Personal Reflection: Three Things I Changed My Mind on in the Past Year

Seth Carter

1.) One can listen to and enjoy mumble rap without endorsing either its subject matter or its, let’s say, ‘unique’ take on artistry in the genre.

I won’t speak much on this, but I have come to terms with some (not all or most) of the mumble rap sub-genre being enjoyable for me in spite of my reservations. I may take a 19th century British artistic philosophy of aestheticism to heart on this one. Not every piece of art has to have deep meaning, themes, or even a great deal of thought, skill, or effort behind it. I’m just enjoying a nice beat with lyrics that aren’t hard at all to sing or speak along to. Life goes on and I’m less prejudiced, so my apologies to any purists, as I do see where you’re coming from.

2.) Mathematical economics is useful. Just not to the extent that I had believed.

Though I had often been warned about the odd combination of necessity and strict limitations of mathematical economics for understanding the field, what this meant in practice was much less clear to me until this year. I had previously viewed mathematical economic theory as a body of work for discovering all sorts of exciting and profound new conclusions on human behavior. Today, I hold more of a view that mathematical methods in theory are most valuable for establishing consistency and precision in language for expressing economic modeling, rather than being proper scientific endeavors in and of themselves.

I’ve become aware that many important economic facts and processes are not currently, or perhaps even possibly, reducible to mathematical description and that over-reliance on math in the field can lead to problems in how economists systematically determine “reasonable assumptions.” What assumptions are taken over time by the profession to be “reasonable” starting points for research appear to be biased as things stand toward those assumptions that lead to better mathematical tractability. I believe using these properties as a dominant guide for the profession increases the problem of economics having “blind spots” that are under-investigated. Just because perfect information, for example, as an assumption is often a useful status quo does not mean we ought to divert ourselves away from all the realistic economic questions that come from the profound and even essential violation of this assumption for more fully understanding economic activity.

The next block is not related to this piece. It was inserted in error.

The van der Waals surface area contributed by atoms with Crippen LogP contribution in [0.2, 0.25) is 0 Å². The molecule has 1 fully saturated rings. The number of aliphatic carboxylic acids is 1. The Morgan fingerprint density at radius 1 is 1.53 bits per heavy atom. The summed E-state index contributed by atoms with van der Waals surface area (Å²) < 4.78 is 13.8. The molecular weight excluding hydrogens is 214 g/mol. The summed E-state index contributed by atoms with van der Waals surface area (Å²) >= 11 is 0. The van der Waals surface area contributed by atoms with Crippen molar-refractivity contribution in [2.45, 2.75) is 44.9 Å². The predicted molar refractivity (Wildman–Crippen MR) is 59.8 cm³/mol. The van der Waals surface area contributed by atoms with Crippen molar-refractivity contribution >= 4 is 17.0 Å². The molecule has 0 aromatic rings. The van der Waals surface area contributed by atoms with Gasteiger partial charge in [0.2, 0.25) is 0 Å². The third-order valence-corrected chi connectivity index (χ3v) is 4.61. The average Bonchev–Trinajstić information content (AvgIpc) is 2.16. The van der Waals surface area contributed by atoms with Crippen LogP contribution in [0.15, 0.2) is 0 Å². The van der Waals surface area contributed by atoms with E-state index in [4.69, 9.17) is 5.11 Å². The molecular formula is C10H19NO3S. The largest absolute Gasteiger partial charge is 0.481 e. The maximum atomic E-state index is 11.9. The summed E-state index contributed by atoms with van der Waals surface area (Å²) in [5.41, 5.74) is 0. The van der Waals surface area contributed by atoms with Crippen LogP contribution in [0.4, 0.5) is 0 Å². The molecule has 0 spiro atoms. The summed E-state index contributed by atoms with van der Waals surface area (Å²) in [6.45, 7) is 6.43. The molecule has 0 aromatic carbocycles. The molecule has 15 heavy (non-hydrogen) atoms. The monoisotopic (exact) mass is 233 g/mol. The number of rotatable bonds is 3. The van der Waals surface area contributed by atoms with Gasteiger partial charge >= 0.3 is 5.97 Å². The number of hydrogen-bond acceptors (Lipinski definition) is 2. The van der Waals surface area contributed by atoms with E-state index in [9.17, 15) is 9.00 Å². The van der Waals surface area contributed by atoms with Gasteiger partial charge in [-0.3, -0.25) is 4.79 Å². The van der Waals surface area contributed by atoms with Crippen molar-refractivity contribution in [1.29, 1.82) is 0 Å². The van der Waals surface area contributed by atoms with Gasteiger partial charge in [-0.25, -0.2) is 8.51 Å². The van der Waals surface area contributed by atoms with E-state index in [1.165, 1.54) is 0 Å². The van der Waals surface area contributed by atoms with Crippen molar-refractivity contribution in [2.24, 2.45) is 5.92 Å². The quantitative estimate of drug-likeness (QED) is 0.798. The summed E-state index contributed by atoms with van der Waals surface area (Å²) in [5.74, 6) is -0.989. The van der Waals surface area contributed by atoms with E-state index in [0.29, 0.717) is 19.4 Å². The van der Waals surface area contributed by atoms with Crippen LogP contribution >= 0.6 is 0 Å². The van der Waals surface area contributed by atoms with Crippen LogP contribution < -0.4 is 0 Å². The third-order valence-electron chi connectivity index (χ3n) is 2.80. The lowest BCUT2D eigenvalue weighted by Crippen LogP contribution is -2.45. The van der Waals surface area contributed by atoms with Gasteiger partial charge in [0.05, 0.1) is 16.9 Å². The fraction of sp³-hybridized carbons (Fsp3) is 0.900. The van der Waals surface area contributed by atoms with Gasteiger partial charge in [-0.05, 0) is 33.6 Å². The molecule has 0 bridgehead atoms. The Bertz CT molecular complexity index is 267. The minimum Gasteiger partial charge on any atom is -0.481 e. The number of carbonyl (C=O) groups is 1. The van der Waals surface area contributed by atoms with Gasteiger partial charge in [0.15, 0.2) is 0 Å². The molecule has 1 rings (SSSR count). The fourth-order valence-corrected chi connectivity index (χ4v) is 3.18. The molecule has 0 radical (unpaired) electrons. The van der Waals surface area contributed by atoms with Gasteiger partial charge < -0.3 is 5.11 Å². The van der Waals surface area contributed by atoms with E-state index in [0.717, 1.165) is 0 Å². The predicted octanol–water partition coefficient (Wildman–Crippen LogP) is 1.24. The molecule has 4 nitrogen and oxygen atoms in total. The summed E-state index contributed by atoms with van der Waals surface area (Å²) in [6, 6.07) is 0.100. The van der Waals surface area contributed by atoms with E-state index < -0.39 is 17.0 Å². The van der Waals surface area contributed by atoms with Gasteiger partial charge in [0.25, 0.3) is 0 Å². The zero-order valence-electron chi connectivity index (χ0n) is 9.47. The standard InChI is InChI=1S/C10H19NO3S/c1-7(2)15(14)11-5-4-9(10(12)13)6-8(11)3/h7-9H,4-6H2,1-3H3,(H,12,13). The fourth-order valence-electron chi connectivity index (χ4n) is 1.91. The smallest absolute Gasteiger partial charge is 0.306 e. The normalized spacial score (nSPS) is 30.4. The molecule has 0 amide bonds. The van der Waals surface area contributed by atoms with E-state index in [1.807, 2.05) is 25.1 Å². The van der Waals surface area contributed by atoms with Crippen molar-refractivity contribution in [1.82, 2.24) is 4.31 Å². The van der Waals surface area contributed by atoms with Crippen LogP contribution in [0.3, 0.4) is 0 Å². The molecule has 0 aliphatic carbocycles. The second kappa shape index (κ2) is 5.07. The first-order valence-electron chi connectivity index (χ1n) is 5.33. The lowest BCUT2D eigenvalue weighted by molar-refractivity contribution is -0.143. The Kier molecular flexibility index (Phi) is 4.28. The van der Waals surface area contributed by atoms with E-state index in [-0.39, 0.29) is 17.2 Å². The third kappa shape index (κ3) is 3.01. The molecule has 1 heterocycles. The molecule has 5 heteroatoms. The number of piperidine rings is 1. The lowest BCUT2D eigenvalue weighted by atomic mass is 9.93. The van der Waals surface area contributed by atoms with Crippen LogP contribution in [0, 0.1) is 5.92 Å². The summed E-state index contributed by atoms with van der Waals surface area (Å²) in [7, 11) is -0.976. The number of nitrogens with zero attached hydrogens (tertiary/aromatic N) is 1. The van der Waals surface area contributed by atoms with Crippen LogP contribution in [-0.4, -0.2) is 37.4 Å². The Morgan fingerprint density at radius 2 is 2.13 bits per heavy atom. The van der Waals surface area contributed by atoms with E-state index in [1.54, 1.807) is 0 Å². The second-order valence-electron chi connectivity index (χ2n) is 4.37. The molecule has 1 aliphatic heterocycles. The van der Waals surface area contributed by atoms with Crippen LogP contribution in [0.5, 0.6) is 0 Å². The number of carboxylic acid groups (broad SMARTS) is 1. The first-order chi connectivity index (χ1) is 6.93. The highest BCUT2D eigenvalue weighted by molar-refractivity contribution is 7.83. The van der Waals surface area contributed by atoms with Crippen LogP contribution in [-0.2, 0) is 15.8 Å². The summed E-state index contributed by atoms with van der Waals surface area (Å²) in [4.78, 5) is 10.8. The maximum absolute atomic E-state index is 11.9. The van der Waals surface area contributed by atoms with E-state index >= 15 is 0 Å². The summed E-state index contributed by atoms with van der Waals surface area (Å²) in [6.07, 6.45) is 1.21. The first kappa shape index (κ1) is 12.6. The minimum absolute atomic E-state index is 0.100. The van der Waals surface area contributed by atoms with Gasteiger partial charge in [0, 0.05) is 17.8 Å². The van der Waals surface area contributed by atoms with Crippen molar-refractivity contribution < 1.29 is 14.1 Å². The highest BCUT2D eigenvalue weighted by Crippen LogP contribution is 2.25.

Furthermore, there appears to be a lot of fanciful, redundant, or tautological economic theory out there that has the utmost mathematical rigor, but still seems more like creative hobby rather than profound economic truth. I suspect that the inflation of academia in general combined with how much more grandly developed mathematics as a field happens to be relative to the development of empirical methods for economics has led to a situation in which many academic economists have been incentivized to push mathematical theory far beyond the quantity where marginal benefit equals marginal cost for progress in economics as a whole. Perhaps a number of formal constructions in economic theory, as sophisticated and impressive as they may often be, are deserving of increased scrutiny in the decision to pursue them. In the interest of humility, it may still be assuming too much to argue that many efforts of this sort ought to be redirected towards alternative and seemingly highly fruitful pursuits in areas such as experimental simulation, market design, and econometrics to name a few specializations exploding with demonstrated and potential benefits. However, I do not believe it is out of line to suggest that such a shift merits greater consideration as a standard for further enhancing the reputation and societal contribution of the profession. This is certainly not to say that much or most of the body of mathematical economic theory isn’t incredibly useful for modeling or insight, but only that there is an unfortunate pool of research that is abstracted and drawn out to the point of losing the power of explanation.

In all fairness, of course, field such as econometrics are hard and include very different kinds of work endeavors. Thus, it would make less sense to argue for pressure shifting overall focus of the profession should many scholars simply be less inclined or expecting of benefits from emphasis on alternative fields. Even so, I believe we have a responsibility in economics to highlight and address our systematic and potentially suboptimal tendencies as a whole, even if no one individual or even group should be held at fault.